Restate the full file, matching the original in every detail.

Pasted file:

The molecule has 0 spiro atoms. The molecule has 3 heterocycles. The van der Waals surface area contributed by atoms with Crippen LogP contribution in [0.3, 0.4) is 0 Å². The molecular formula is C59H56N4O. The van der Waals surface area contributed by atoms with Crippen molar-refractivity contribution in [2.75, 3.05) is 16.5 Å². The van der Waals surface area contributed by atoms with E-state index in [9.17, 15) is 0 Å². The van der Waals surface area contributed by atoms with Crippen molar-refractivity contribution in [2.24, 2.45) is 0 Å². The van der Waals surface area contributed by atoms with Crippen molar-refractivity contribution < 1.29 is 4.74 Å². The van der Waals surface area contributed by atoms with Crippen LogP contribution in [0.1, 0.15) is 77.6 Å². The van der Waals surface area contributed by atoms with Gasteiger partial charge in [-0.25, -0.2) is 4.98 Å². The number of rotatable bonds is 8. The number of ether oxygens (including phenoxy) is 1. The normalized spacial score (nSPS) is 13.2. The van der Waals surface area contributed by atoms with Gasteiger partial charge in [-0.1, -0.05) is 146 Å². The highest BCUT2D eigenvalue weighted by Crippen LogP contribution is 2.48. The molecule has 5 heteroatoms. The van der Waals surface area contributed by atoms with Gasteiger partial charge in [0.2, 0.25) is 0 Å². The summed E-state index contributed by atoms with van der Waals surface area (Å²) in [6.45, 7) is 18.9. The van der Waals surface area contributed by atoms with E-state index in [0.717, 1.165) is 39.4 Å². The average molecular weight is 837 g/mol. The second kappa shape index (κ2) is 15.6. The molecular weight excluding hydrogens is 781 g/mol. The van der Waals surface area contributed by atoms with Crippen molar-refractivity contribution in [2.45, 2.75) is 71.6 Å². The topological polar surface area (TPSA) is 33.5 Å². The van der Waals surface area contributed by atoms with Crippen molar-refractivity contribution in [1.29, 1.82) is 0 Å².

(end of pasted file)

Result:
The molecule has 0 spiro atoms. The molecule has 3 heterocycles. The van der Waals surface area contributed by atoms with Crippen LogP contribution in [0.3, 0.4) is 0 Å². The molecular formula is C59H56N4O. The van der Waals surface area contributed by atoms with Crippen molar-refractivity contribution in [2.75, 3.05) is 16.5 Å². The van der Waals surface area contributed by atoms with E-state index in [9.17, 15) is 0 Å². The van der Waals surface area contributed by atoms with Crippen molar-refractivity contribution in [2.24, 2.45) is 0 Å². The van der Waals surface area contributed by atoms with Crippen molar-refractivity contribution < 1.29 is 4.74 Å². The van der Waals surface area contributed by atoms with Crippen LogP contribution in [0.1, 0.15) is 77.6 Å². The van der Waals surface area contributed by atoms with Gasteiger partial charge in [-0.25, -0.2) is 4.98 Å². The number of rotatable bonds is 8. The number of ether oxygens (including phenoxy) is 1. The normalized spacial score (nSPS) is 13.2. The van der Waals surface area contributed by atoms with Gasteiger partial charge in [-0.1, -0.05) is 146 Å². The highest BCUT2D eigenvalue weighted by Crippen LogP contribution is 2.48. The molecule has 5 heteroatoms. The van der Waals surface area contributed by atoms with Gasteiger partial charge in [0.2, 0.25) is 0 Å². The summed E-state index contributed by atoms with van der Waals surface area (Å²) in [6.45, 7) is 18.9. The van der Waals surface area contributed by atoms with E-state index in [0.717, 1.165) is 39.4 Å². The average molecular weight is 837 g/mol. The second kappa shape index (κ2) is 15.6. The molecular weight excluding hydrogens is 781 g/mol. The van der Waals surface area contributed by atoms with Crippen molar-refractivity contribution in [2.45, 2.75) is 71.6 Å². The topological polar surface area (TPSA) is 33.5 Å². The van der Waals surface area contributed by atoms with Crippen molar-refractivity contribution in [1.29, 1.82) is 0 Å².